When I was a kid, we used to quote completely made up statistics to each other – “people spend two years of their lives at stop signs!” And if it wasn’t TRUE, then it was at least true, in that much of life was outside our control, spent waiting in line at the grocery store, at the bakery, bank, DMV, post office. Sitting for hours in the car on a long drive, or on a plane on a long flight. Waiting for the commercials to end.
Little pieces of our lives, here and there, the interstices before and after the main action, snipped away, lost.
When other people were around, of course, we could fill that time – at best with something uncontrollable, surprising, original. At worst, with the same empty thoughts and phrases we heard over and over.
How wonderful, now, that those moments are gone. I can pull out my smartphone and check email, my Facebook news feed, Twitter, app.net, HackerNews. I can watch videos of cats jumping into boxes, read blog posts, check stock prices or the weather, play a quick video game – for a minute or an hour. I used to listen to NPR in the car, then I switched to podcasts, now books on tape. I’m making use of that time.
And yet. I learned to juggle while standing on a bongo board during commercial breaks. I used to look forward to international flights – because once the doors closed, I was completely free of all responsibility for 12+ hours. Had I forgotten to send an email? Too bad! Had I left the stove on? Hope not! Nothing I could do about it – might as well just unwind, relax, and enjoy the ride. There used to be time when I was forced to stay in my head – when my only choice was to think. The only time of enforced non-engagement we have now is in the shower – is it any wonder that’s where we have our best ideas?
I worry that we’re stealing away the moments when we might otherwise have had a sudden insight. They’re so rare and unexpected – how would we ever know if we missed one because we weren’t paying attention? Or, if we missed all of them?
Maybe none of this matters. Maybe we’re improving our lives by adding things into the dead space where we might otherwise have had an interesting thought, observed something new, or interacted with another human being. Maybe there’s no real value to those “single serving” experiences, and engaging with small bites of meaning (Twitter, Facebook, etc.) during that time is net positive. Maybe the majority of that time was truly wasted, the intellectual equivalent of blankly sitting through the credits at the end of a sitcom.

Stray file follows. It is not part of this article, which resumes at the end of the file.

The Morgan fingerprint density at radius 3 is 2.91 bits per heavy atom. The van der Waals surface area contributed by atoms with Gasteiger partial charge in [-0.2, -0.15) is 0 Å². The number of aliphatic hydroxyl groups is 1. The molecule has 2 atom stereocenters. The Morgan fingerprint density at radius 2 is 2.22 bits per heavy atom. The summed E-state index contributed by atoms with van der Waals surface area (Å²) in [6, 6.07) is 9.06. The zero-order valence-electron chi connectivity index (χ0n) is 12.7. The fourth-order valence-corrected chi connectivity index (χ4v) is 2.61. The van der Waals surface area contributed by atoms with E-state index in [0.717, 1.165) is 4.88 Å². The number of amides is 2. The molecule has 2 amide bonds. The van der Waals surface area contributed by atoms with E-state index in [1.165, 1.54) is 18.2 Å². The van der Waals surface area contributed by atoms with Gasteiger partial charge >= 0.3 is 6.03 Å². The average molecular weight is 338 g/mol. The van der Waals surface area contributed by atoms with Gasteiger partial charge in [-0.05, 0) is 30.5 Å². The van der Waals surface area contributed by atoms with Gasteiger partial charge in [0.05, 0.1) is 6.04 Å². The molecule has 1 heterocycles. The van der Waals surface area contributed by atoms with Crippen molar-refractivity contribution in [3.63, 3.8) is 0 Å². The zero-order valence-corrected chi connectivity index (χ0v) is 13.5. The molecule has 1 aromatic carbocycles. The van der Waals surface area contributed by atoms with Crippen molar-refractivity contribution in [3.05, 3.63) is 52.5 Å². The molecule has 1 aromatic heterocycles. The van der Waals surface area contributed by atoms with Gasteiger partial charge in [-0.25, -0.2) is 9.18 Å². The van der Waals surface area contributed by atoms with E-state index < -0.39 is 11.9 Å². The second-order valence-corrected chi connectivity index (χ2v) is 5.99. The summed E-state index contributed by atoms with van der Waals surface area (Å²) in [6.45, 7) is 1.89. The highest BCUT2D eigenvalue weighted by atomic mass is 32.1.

How much do I really care about any of these time-fillers? Most of my oldest and dearest friends don’t post on Facebook, which means that I spend most of my time there reading the same three political screeds over and over, and seeing pictures of the children of acquaintances. Keeping up on Twitter is mostly like eating Cheetos – it can be fun, but you don’t look back with satisfaction and pride afterwards.
On the positive side, the books on tape have kept me sane, though I tend to bounce back and forth between non-fiction (history, biographies, management texts, etc.) and sf/fantasy (purely for entertainment value). And, of course, I think I get a lot out of some blog posts.
I haven’t watched much TV in the last twenty years, and always hated the image of someone flipping through channels, desperately trying to find something – anything – to anesthetize the mind. But this isn’t really that different, even if it’s only in one minute increments. Maybe there’s something that will capture my attention for the 30 seconds between now and when I need to pay for my groceries! In the end, it comes down to intentionality. And maybe, if I can take the same model as I’ve used for TV, and only watch when I have a specific show I want to see, then I can thread the needle and get the best of both worlds. If not, then maybe all that’s left is to start deleting apps.1
1 I played EverQuest for a while when it first came out, and became so engrossed that the only way I was able to save my sanity (and career) was to delete my character, cancel my account, delete the game from my hard drive, and give away the CD-ROM. Sometimes, cold turkey is the only way to go.2
2 Unfortunately, the CD indirectly ended up in the hands of a coworker who lost his job, moved in with his parents, ended up playing for 14 hours a day, and only occasionally making some money by selling objects on EBay. There but for the grace of God…